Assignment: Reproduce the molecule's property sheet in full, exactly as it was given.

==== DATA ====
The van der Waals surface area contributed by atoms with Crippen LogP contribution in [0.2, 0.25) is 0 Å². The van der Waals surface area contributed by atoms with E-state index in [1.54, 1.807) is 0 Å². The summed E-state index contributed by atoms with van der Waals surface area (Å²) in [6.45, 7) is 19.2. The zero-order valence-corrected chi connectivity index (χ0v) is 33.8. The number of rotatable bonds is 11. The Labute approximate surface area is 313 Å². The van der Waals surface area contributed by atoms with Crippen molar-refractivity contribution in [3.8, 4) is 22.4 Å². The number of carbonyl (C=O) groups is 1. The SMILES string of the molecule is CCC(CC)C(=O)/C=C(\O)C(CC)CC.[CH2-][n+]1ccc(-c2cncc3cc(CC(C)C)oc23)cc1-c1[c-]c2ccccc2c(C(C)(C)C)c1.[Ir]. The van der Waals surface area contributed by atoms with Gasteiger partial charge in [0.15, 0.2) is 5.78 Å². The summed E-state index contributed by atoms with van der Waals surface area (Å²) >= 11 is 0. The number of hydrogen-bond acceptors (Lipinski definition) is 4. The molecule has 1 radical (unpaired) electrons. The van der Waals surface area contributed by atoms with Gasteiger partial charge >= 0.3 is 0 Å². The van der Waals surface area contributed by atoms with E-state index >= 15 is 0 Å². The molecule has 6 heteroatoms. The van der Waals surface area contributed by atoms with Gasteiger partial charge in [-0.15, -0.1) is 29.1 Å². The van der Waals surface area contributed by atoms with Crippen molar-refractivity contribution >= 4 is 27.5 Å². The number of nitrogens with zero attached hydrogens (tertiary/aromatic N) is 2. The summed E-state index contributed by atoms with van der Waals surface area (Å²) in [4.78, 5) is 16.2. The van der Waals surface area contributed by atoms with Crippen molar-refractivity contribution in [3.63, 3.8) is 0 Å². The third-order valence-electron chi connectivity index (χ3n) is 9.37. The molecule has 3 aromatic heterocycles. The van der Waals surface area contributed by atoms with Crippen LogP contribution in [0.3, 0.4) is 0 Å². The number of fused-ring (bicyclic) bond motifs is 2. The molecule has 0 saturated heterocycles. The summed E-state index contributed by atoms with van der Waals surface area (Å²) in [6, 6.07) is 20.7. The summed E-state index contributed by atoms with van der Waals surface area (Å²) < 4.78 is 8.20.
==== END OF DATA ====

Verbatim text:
The van der Waals surface area contributed by atoms with Crippen LogP contribution in [0.2, 0.25) is 0 Å². The van der Waals surface area contributed by atoms with E-state index in [1.54, 1.807) is 0 Å². The summed E-state index contributed by atoms with van der Waals surface area (Å²) in [6.45, 7) is 19.2. The zero-order valence-corrected chi connectivity index (χ0v) is 33.8. The number of rotatable bonds is 11. The Labute approximate surface area is 313 Å². The van der Waals surface area contributed by atoms with Crippen molar-refractivity contribution in [3.8, 4) is 22.4 Å². The number of carbonyl (C=O) groups is 1. The SMILES string of the molecule is CCC(CC)C(=O)/C=C(\O)C(CC)CC.[CH2-][n+]1ccc(-c2cncc3cc(CC(C)C)oc23)cc1-c1[c-]c2ccccc2c(C(C)(C)C)c1.[Ir]. The van der Waals surface area contributed by atoms with Gasteiger partial charge in [0.15, 0.2) is 5.78 Å². The summed E-state index contributed by atoms with van der Waals surface area (Å²) >= 11 is 0. The number of hydrogen-bond acceptors (Lipinski definition) is 4. The molecule has 1 radical (unpaired) electrons. The van der Waals surface area contributed by atoms with Gasteiger partial charge >= 0.3 is 0 Å². The van der Waals surface area contributed by atoms with E-state index >= 15 is 0 Å². The molecule has 6 heteroatoms. The van der Waals surface area contributed by atoms with Gasteiger partial charge in [-0.15, -0.1) is 29.1 Å². The van der Waals surface area contributed by atoms with Crippen molar-refractivity contribution >= 4 is 27.5 Å². The number of nitrogens with zero attached hydrogens (tertiary/aromatic N) is 2. The summed E-state index contributed by atoms with van der Waals surface area (Å²) in [4.78, 5) is 16.2. The van der Waals surface area contributed by atoms with Crippen molar-refractivity contribution in [3.63, 3.8) is 0 Å². The third-order valence-electron chi connectivity index (χ3n) is 9.37. The molecule has 3 aromatic heterocycles. The van der Waals surface area contributed by atoms with Crippen LogP contribution in [0.3, 0.4) is 0 Å². The number of fused-ring (bicyclic) bond motifs is 2. The molecule has 0 saturated heterocycles. The summed E-state index contributed by atoms with van der Waals surface area (Å²) in [6, 6.07) is 20.7. The summed E-state index contributed by atoms with van der Waals surface area (Å²) < 4.78 is 8.20.